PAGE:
Needless to say, we support the second idea. And it leads us to the definition of the multi-polar world the conceptual plan contains. Call it whatever you want. The essence is what counts. September 11 and other cataclysms endangering the world afterwards - all of that made the international community feel the necessity for unification. All because of the natural fear of being left alone, face to face with terrorism.
A coalition like that has been formed. I do not think it will ever become an organization with its own charter or mechanisms. It is rather a philosophy, a philosophy of solidarity in the face of threats. Will this philosophy be molded into some practical forms of cooperation? This is a focal point of struggle nowadays. That is why we are so reserved with regard to the unilateral acts that collide so seriously with the philosophy of modern international life. Our solution, for example, took the form of the Middle East Four. We hope that this experience will be used in other crises and conflicts.
Question: Returning to the foreign policy conceptual plan... Are there any fundamental, basic elements that should remain fixed despite all other changes?
Igor Ivanov: Sure. In the first place, foreign policy should ensure security of the country. If there is no security, if a country is constantly threatened by something external, then everything else retreats into the background.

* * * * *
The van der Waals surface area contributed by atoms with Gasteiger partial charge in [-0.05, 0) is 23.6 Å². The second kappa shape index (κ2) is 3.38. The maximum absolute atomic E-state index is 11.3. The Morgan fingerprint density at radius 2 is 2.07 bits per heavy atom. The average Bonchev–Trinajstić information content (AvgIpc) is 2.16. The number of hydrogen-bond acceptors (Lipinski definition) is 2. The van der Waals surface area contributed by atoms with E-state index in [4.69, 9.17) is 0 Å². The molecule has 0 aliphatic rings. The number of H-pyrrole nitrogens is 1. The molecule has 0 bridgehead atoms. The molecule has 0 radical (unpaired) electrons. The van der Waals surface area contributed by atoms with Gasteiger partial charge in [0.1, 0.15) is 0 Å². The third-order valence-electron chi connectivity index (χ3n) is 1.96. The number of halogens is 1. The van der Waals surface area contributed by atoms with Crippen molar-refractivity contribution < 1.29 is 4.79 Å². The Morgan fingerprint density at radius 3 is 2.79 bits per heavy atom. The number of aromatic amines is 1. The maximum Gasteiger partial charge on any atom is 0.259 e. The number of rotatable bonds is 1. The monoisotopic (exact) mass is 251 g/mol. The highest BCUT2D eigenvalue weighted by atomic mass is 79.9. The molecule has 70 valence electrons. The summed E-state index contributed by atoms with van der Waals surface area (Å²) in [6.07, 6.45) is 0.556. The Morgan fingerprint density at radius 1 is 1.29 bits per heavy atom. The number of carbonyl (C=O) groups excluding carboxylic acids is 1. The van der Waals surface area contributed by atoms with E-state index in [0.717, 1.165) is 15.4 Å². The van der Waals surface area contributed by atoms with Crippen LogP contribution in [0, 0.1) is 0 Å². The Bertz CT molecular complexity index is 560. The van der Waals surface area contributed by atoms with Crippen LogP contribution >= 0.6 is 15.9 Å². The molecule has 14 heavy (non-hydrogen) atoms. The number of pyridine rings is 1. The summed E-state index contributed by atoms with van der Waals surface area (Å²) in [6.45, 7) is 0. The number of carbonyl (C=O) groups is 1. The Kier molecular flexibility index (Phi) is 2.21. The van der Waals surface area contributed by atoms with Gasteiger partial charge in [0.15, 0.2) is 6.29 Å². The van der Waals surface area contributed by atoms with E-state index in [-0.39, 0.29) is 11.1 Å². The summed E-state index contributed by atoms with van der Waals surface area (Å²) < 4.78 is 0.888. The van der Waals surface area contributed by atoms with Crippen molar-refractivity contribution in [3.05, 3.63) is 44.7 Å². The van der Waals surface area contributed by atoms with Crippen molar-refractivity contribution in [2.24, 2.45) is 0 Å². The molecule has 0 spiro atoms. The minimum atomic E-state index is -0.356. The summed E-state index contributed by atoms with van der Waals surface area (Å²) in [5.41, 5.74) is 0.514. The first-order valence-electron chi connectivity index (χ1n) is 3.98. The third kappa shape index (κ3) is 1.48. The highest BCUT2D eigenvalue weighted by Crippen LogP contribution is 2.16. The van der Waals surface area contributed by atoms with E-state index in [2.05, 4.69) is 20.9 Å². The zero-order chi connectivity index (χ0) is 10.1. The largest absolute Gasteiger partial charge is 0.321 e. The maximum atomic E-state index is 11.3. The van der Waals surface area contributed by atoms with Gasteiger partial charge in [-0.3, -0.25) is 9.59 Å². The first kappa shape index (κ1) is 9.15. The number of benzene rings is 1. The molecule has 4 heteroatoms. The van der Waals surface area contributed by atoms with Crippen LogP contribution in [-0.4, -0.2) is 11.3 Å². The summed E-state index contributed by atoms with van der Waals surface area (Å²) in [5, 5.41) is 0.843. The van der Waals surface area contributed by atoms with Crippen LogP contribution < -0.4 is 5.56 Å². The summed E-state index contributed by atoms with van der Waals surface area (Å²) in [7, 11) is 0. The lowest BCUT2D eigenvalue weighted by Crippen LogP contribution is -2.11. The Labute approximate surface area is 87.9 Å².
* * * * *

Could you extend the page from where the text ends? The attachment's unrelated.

In the second, favorable foreign conditions should be established for economic and social development. I mean the conditions that allow the country to concentrate its potential and resources on domestic problems. Our country is self-sufficient to a considerable extent. It means that concentration of internal resources may ensure significant economic and social progress.
In the third place, protection of rights and interests of citizens is, of course, a must. This is lobbying - in the proper sense - of our economic interests, for our businesses abroad, it is promotion of our culture, and protection of the rights of our citizens abroad.
These are the three major postulates, as I see them. They may change places, they may be formulated in a different manner, but they should remain unchanged.
Question: What do you expect from 2003?
Igor Ivanov: We should build up the positive tendencies formed in 2002. First and foremost, I mean what we began our conversation with - the spirit of solidarity in the international community. Dramatic problems do remain - Iraq, the Middle East, Afghanistan, the Balkans, the Korean Peninsula... What really counts is prevention of the conflicts that may lead to these kinds of consequences, that may undermine the international community. We should push all these processes into the channel of political settlement instead.
It goes without saying that we will view as a priority the task of fortification of mechanisms and institutions on the territory of what used to be the Soviet Union. I mean the CIS, the CIS Collective Security Treaty, the European-Asian Economic Cooperation, and relations with Belarus.
Needless to say, we will continue our efforts with regard to global problems as well. We will try to preserve and develop constructive processes in the war on international terrorism and in the matter of fortification of strategic security.
I hear now and then the opinion that perhaps Russia should not be involved in all of that. That it should perhaps concentrate on what concerns Russia and its interests directly. The world we live in is integral and intertwined. Security cannot be divided by national borders.